As national home prices reached new lows this past winter, hopes remain for a spring revival. Markets have entered uncharted territory, however, as this current home buying season will be the first since 2008 without any tax credit incentive. A note of caution to those looking for a strong end to 2011: The last time no incentives were in place and distressed inventories were this high, home prices fell sharply.

The biggest surprise of this years spring selling season has been the lack of volume and continued price declines. Like most housing analysts, I expected some sort of spring rally. So far, no spring rally has materialized. If sales are weak and prices are dropping in a historically vibrant time of year, what is going to happen this fall?

Areas like Irvine could be particularly hard hit by the fall drop because jumbo loan limits are also falling. Less government support means higher interest costs, lower loan balances, and fewer qualified buyers. Who are the banks going to sell their overpriced houses to?

Home Price and REO Saturation Parallels to 2008

Past market reports have shown periods of stabilization. Movements of home prices certainly have been less dramatic than during the start of the downturn in 2006, and two years of mixed seasonal gains and losses have given the appearance that prices are stabilizing, or at least bouncing along a trough.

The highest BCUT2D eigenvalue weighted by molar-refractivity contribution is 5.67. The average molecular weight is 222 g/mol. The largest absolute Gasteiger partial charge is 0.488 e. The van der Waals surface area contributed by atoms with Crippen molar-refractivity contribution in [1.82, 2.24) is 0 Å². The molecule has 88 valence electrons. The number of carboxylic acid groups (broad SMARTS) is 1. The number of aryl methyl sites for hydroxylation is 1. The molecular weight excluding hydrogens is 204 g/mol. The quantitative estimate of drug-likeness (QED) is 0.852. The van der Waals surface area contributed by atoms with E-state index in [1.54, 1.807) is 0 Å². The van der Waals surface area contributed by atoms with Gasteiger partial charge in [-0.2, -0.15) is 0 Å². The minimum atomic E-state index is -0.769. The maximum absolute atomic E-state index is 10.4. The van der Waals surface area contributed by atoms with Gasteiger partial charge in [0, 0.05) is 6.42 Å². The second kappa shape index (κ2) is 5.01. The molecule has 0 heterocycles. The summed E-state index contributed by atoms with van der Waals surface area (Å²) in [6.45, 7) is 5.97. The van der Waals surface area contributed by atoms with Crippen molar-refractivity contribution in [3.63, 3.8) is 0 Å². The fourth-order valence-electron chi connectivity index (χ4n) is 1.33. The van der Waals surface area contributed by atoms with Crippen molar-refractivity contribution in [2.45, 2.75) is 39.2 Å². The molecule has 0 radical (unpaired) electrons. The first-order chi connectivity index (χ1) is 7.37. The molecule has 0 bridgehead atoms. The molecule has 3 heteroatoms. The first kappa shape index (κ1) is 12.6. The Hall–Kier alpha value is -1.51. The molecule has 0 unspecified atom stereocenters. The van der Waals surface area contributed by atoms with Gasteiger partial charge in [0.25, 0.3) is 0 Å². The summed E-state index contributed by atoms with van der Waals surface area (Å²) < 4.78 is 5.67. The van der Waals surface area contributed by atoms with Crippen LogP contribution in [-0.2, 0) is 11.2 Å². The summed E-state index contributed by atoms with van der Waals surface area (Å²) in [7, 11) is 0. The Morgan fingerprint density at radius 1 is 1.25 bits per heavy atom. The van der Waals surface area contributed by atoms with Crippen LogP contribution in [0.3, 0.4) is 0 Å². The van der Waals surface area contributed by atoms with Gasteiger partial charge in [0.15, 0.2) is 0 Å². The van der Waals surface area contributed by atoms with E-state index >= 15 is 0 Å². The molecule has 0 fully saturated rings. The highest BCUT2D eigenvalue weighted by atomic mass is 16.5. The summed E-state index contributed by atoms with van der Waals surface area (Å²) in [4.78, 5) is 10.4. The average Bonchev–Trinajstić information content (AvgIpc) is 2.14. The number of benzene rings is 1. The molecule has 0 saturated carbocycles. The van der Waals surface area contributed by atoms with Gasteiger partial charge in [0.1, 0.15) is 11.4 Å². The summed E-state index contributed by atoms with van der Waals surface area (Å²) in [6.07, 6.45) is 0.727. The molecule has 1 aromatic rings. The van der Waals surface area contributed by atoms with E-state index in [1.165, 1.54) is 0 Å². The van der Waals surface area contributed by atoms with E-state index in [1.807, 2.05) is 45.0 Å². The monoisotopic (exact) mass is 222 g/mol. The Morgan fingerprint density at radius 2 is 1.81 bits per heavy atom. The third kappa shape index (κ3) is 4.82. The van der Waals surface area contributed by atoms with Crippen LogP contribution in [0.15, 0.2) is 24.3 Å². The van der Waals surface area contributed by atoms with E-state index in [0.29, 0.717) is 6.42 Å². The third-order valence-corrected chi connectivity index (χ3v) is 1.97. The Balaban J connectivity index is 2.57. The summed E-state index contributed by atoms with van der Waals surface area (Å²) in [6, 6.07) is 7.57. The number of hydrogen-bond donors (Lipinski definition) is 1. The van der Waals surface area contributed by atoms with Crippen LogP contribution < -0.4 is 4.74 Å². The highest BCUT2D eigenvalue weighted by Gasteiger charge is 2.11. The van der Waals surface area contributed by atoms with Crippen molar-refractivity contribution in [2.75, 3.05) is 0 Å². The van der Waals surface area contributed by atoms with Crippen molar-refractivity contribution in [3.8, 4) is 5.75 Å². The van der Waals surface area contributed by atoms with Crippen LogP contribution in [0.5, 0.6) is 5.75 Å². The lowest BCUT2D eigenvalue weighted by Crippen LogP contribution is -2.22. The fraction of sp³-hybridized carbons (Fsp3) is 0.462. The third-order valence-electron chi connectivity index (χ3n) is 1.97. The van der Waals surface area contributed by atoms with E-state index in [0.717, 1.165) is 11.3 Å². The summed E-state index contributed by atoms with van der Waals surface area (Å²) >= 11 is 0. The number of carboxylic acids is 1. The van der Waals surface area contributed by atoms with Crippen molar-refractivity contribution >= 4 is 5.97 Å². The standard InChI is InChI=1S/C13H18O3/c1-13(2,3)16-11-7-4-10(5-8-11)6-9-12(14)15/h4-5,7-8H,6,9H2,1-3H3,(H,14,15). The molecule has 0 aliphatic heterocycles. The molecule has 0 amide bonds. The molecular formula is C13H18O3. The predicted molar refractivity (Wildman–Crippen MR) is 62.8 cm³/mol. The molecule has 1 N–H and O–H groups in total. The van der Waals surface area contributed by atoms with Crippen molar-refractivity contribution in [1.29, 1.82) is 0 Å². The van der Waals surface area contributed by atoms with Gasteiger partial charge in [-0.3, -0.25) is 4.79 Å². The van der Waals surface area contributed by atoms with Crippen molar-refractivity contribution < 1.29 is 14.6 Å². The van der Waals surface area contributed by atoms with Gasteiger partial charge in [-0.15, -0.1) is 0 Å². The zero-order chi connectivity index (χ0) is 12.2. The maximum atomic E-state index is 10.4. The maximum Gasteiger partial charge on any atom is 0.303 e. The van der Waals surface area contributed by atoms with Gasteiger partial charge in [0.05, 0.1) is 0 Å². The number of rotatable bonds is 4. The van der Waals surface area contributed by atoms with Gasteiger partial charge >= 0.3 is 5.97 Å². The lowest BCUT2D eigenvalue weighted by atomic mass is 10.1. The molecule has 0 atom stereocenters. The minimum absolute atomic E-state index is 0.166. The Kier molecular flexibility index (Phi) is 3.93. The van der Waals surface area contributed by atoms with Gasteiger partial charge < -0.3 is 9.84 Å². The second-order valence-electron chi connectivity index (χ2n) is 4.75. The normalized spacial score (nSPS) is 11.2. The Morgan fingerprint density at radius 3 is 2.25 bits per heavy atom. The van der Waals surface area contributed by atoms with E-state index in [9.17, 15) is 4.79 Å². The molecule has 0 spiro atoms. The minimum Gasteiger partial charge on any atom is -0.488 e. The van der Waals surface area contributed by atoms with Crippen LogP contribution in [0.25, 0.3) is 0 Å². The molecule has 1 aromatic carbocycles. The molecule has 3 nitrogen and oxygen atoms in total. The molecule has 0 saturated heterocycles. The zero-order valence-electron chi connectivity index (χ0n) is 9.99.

This assumption of stabilization also considers the last two years have marked a period of external stimulus in the form of tax credits. As an alternative and cautionary reference, below is a comparison between the housing market from spring 2008, through the end of the year; compared to the post tax credit period of late 2010 through April 2011.

National REO Saturation (2008 to 2011)

Last month's HDI Market Report (released April 7, 2011) noted the subtle but rather ominous trend that distressed sales activity in the West, as a percentage of total sales, had climbed after a prolonged 18-month period of general improvements. Nationally, a similar trend has formed with REO saturation climbing to a current level of 34.5 percent after it declined to near 20 percent in mid-2010. Strikingly similar, 2008 saw REO saturation grow from the near 20 percent early in the year to 32 percent by the end of 2008.

National Home Price Change (2008 to 2011)

Looking at home price trends during these same two periods ties together similarities, with a 15.6 percent price decline for the 2008 timeframe compared to the 11.5 percent decline for the mid-2010 through April 2011 period.

This comparison leads to concern over home price declines through the rest of 2011. The trends of 2008 were quickly reversed with the introduction of stimulus measures. However, home prices today are already down nearly 25 percent since the 2008 period, creating increasing home affordability, in addition to gradually improving employment measures. Unlike the 2008 period where the downward trend ended in the winter, we're now heading into the home buying seasons of spring and summer. Regardless, the housing market still faces many challenges that will only be solved through increased buying activity or a reduction in the distressed segment―neither of which is assured in 2011.